19 February 2018
It has been called the second industrial revolution, though it is in truth only one of a succession of developments that over the last 250 years have enabled us to construct a society where poverty is relatively rare and health and well-being are at their highest in history. Artificial intelligence or machine learning is about to revolutionise the way we work just as much as the invention of the microcomputer changed our workplaces in the 1990s. Computers and robots that are able to learn from their experience will, over the next ten years, take over the jobs, not only of the unskilled but also of craftsmen and professionals. The retail sector, including banking and some other professional services, is already reeling under the impact of the new technologies, and the trend is quickening. Some jobs, such as care for the elderly and hospitality, cannot yet be automated, and demand for these continues to grow in an ageing society, but such jobs are not well-paid. Technology is hollowing out the economy by automating middle-skill, working-class jobs first.
Shift from labour to capital
In the past, successive rounds of automation have mostly improved the lot of the working man. Many routine, repetitive jobs have disappeared but the effects on unemployment rates have been slight as emerging technologies have created new jobs and new skills. Some commentators are warning that it will be different this time. One study suggested that ’47 percent of American workers hold jobs at high risk of automation in the next decade or two.’ It is possible that so many tasks will be automated and so few new skills will be created that a serious imbalance may result. There might, in economic terms, be a marked shift from labour to capital so that even more power and wealth will migrate into the hands of those who own the technology. Inequality of income is likely to increase and a large proportion of the population could end up under-occupied and underpaid. If this proves to be the case the recent upsurge in populism to which Donald Trump’s election (among other events) is attributed will pale into insignificance in comparison with the social unrest that will ensue.
Tackling inequality of income
Inequality of income is recognised by the OECD as one of the malaises that the world has to deal with in order to maintain stability. In a report on tackling inequality published by the International Monetary Fund in October last year, it was stated that while inequalities between countries have been considerably reduced by globalisation and technology, these same forces have tended to increase inequalities within countries. Over the last three decades inequality, measured as the difference in average income between the lowest and highest earners, has increased in 53% of the world’s countries, predominantly in the so-called advanced economies.
Universal Basic Income
In a recent radio interview science historian James Burke predicted some of the impacts he expected AI to have on society, including the effects on employment patterns and income inequality. He was by no means the first to suggest that it might be solved by a system of Universal Basic Income (UBI). This is a mechanism whereby every adult, regardless of means, status or qualifications is entitled to a minimum annual income. Something like a welfare benefits system without the means testing. If this were set at, for example, the same level as the 2018/19 personal allowance (£11,500) everyone would receive this amount from government whether they worked or not. Those who worked would be taxed at a higher rate than now in order to achieve the transfer of value required across society as a whole. The system has been tried with varying levels of success but only in a few small regions.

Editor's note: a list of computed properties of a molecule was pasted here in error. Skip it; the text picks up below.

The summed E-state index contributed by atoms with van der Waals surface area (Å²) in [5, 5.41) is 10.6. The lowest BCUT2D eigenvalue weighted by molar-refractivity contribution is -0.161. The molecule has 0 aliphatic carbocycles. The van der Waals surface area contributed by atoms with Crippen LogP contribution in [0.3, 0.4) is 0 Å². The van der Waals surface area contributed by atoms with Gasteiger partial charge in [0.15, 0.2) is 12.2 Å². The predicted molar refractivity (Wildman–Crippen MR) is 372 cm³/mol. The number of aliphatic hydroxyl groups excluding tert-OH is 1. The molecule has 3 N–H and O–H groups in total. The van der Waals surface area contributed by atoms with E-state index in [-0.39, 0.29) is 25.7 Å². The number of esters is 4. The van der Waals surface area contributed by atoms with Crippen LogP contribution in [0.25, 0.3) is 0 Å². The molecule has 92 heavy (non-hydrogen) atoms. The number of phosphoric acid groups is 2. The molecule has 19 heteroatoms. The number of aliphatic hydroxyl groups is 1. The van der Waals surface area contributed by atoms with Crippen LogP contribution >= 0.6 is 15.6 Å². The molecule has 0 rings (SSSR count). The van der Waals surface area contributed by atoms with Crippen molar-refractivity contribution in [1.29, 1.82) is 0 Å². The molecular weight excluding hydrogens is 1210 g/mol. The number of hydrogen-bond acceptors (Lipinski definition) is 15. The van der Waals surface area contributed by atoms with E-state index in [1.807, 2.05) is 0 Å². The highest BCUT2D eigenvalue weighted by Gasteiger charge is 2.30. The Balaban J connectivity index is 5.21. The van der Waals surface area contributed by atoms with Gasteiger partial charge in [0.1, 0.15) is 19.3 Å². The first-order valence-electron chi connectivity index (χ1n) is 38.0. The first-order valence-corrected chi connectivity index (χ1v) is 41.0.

I have to say that although the idea is worthy of consideration, it is probably unworkable for a number of reasons.
First, there would be a large number of current recipients of benefits who would actually be worse off. Secondly, there are those in society who are incapable of or unwilling to manage their finances in a sensible fashion; they would spend most of the time in penury. Thirdly, according to the OECD it would be costly; it estimates that for an advanced economy that introduced a UBI of say 25% of median per capita income, the cost would represent 6.5% of GDP.
What it means for business
I hope that you, like me, are fascinated and excited by the technical revolution that we are witnessing. But there are a couple of practical points for entrepreneurs. The first is something that you can do very little about. Just be prepared for changes in the way society works: employers will be asked increasingly to offer part-time and flexible working.
The second is that nearly every conceivable type of business will be affected by this. Even if you do not have a production line to be robotised, you will have administrative functions that may be automated or perhaps delivery vehicles that will no longer need drivers. You will need to be open to the changes and decide at what stage or series of stages to introduce AI systems. It’s not always a good idea to be an early adopter but you cannot, on the other hand, afford to lose your customers’ credibility by falling behind your competitors.
As always, the world of business is changing and those who succeed are the ones who are agile enough to change with it. We are here to listen to your concerns and to offer you the benefits of our experience. Get in touch if you would like to discuss ways to ensure that your business remains modern, relevant and profitable. Simply give me a call or contact one of your local UHY advisers to discuss your options.
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